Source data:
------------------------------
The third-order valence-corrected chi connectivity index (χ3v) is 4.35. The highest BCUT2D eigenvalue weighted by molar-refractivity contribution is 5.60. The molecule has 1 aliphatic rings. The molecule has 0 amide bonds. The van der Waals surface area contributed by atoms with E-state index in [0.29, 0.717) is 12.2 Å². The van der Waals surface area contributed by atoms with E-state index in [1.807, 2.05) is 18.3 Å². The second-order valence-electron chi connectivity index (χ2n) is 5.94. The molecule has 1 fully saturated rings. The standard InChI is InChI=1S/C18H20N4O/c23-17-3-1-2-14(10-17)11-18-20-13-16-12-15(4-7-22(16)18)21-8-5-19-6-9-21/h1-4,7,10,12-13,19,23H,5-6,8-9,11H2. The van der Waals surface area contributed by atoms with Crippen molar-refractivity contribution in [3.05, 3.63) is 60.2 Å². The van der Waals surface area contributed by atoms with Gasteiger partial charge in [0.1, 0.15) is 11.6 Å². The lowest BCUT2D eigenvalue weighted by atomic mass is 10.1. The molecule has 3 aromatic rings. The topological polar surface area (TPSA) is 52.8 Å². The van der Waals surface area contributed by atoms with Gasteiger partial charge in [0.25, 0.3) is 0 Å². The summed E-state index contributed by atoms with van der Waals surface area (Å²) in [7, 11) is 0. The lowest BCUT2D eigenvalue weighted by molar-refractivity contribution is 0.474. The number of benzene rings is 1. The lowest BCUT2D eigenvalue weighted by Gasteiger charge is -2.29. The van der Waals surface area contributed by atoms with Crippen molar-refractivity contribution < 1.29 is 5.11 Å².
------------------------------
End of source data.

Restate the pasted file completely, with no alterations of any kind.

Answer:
The third-order valence-corrected chi connectivity index (χ3v) is 4.35. The highest BCUT2D eigenvalue weighted by molar-refractivity contribution is 5.60. The molecule has 1 aliphatic rings. The molecule has 0 amide bonds. The van der Waals surface area contributed by atoms with E-state index in [0.29, 0.717) is 12.2 Å². The van der Waals surface area contributed by atoms with E-state index in [1.807, 2.05) is 18.3 Å². The second-order valence-electron chi connectivity index (χ2n) is 5.94. The molecule has 1 fully saturated rings. The standard InChI is InChI=1S/C18H20N4O/c23-17-3-1-2-14(10-17)11-18-20-13-16-12-15(4-7-22(16)18)21-8-5-19-6-9-21/h1-4,7,10,12-13,19,23H,5-6,8-9,11H2. The van der Waals surface area contributed by atoms with Crippen molar-refractivity contribution in [3.05, 3.63) is 60.2 Å². The van der Waals surface area contributed by atoms with Gasteiger partial charge in [0.1, 0.15) is 11.6 Å². The lowest BCUT2D eigenvalue weighted by atomic mass is 10.1. The molecule has 3 aromatic rings. The topological polar surface area (TPSA) is 52.8 Å². The van der Waals surface area contributed by atoms with Gasteiger partial charge in [0.25, 0.3) is 0 Å². The summed E-state index contributed by atoms with van der Waals surface area (Å²) in [7, 11) is 0. The lowest BCUT2D eigenvalue weighted by molar-refractivity contribution is 0.474. The number of benzene rings is 1. The lowest BCUT2D eigenvalue weighted by Gasteiger charge is -2.29. The van der Waals surface area contributed by atoms with Crippen molar-refractivity contribution < 1.29 is 5.11 Å².